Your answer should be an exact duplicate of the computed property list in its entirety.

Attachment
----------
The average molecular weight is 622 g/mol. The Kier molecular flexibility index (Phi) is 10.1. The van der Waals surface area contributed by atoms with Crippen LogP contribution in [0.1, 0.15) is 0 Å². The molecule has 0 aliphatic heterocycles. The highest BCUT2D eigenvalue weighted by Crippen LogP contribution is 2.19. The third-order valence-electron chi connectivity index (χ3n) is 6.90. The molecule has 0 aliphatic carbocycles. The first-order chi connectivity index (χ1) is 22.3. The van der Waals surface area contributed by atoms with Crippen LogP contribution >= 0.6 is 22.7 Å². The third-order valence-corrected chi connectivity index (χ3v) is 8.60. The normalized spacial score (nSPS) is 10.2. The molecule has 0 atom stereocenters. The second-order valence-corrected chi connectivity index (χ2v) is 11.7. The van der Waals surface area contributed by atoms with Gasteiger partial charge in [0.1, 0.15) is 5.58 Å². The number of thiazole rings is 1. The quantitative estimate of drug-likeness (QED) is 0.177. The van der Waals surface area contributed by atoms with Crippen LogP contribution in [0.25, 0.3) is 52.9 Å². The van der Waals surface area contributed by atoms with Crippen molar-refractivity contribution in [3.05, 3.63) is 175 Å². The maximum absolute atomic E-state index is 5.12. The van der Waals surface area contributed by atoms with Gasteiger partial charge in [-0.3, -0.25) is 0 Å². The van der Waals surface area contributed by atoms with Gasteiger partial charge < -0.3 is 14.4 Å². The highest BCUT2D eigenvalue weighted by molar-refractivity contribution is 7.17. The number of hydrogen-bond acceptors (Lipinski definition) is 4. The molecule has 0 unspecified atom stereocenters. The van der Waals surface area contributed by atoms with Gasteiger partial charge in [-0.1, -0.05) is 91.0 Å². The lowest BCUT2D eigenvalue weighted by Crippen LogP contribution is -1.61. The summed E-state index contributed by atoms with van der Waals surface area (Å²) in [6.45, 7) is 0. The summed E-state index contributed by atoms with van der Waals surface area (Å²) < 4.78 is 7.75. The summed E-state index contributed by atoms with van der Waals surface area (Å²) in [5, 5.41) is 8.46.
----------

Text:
The average molecular weight is 622 g/mol. The Kier molecular flexibility index (Phi) is 10.1. The van der Waals surface area contributed by atoms with Crippen LogP contribution in [0.1, 0.15) is 0 Å². The molecule has 0 aliphatic heterocycles. The highest BCUT2D eigenvalue weighted by Crippen LogP contribution is 2.19. The third-order valence-electron chi connectivity index (χ3n) is 6.90. The molecule has 0 aliphatic carbocycles. The first-order chi connectivity index (χ1) is 22.3. The van der Waals surface area contributed by atoms with Crippen LogP contribution >= 0.6 is 22.7 Å². The third-order valence-corrected chi connectivity index (χ3v) is 8.60. The normalized spacial score (nSPS) is 10.2. The molecule has 0 atom stereocenters. The second-order valence-corrected chi connectivity index (χ2v) is 11.7. The van der Waals surface area contributed by atoms with Gasteiger partial charge in [0.1, 0.15) is 5.58 Å². The number of thiazole rings is 1. The quantitative estimate of drug-likeness (QED) is 0.177. The van der Waals surface area contributed by atoms with Crippen LogP contribution in [0.25, 0.3) is 52.9 Å². The van der Waals surface area contributed by atoms with Crippen molar-refractivity contribution in [3.05, 3.63) is 175 Å². The maximum absolute atomic E-state index is 5.12. The van der Waals surface area contributed by atoms with Gasteiger partial charge in [-0.3, -0.25) is 0 Å². The van der Waals surface area contributed by atoms with Gasteiger partial charge < -0.3 is 14.4 Å². The highest BCUT2D eigenvalue weighted by molar-refractivity contribution is 7.17. The number of hydrogen-bond acceptors (Lipinski definition) is 4. The molecule has 0 unspecified atom stereocenters. The van der Waals surface area contributed by atoms with Gasteiger partial charge in [-0.1, -0.05) is 91.0 Å². The lowest BCUT2D eigenvalue weighted by Crippen LogP contribution is -1.61. The summed E-state index contributed by atoms with van der Waals surface area (Å²) in [6.45, 7) is 0. The summed E-state index contributed by atoms with van der Waals surface area (Å²) < 4.78 is 7.75. The summed E-state index contributed by atoms with van der Waals surface area (Å²) in [5, 5.41) is 8.46.